Observant, quicksilver explorations of the Big Apple’s political landscape.
Thank heavens that Kolbert broke free from the constraints of the New York Times, where she toiled for 14 years, and took up with the New Yorker, which allows for a more narrative approach to political analysis and appreciates the illuminating power of good prose. In this collection of relatively short pieces ranging from a half-dozen to a few dozen pages, Kolbert demonstrates that she knows from Adam how the New York political process works. For starters, she has read and understands the US Constitution, which is a real plus—and a rare one—for a political reporter. She also knows what the Ways and Means Committee does as compared to Budget or Appropriations, and how these committees bear upon the city’s future. Kolbert draws shrewd, meaty, colorful portraits of New York politicos, but she can also tuck them into a nutshell: charisma-free New York City Mayor Bloomberg, shamelessly parochial Congressman Charles Rangel, Assembly Speaker Sheldon Silver (who “generally gives the impression of having just returned from a funeral”), or public-speaking-challenged New York Governor George Pataki (“After delivering the hoariest of platitudes, he will pause for emphasis and look up for approval, seemingly genuinely pleased with himself”). She is equally good on corruption, from no-show employees to Boss Tweed’s rule (“the brazenness of the self-dealing is almost unimaginable today, Enron notwithstanding”); on the sheer contrariness of the ACLU (“it takes a certain asceticism, not to mention an abstracted sense of self, to work for the American Civil Liberties Union and get a kick out of it”), and even on curios far from the political sphere, such as Regis Philbin, who has “made a career of anatomizing human frailty without ever drawing blood.”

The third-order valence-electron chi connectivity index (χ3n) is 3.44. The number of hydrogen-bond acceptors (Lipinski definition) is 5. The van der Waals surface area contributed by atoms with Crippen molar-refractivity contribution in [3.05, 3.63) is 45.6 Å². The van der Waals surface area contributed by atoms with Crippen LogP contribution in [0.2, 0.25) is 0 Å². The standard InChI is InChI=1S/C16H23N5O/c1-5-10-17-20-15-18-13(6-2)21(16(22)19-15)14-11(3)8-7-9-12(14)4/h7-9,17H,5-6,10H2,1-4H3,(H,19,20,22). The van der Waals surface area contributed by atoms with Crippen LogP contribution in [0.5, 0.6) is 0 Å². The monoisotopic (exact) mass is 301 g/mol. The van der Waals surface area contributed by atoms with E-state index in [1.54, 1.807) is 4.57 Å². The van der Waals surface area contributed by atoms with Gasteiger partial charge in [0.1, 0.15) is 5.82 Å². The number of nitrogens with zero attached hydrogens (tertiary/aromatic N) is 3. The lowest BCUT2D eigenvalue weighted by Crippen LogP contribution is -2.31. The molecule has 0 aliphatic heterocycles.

Choice political journalism.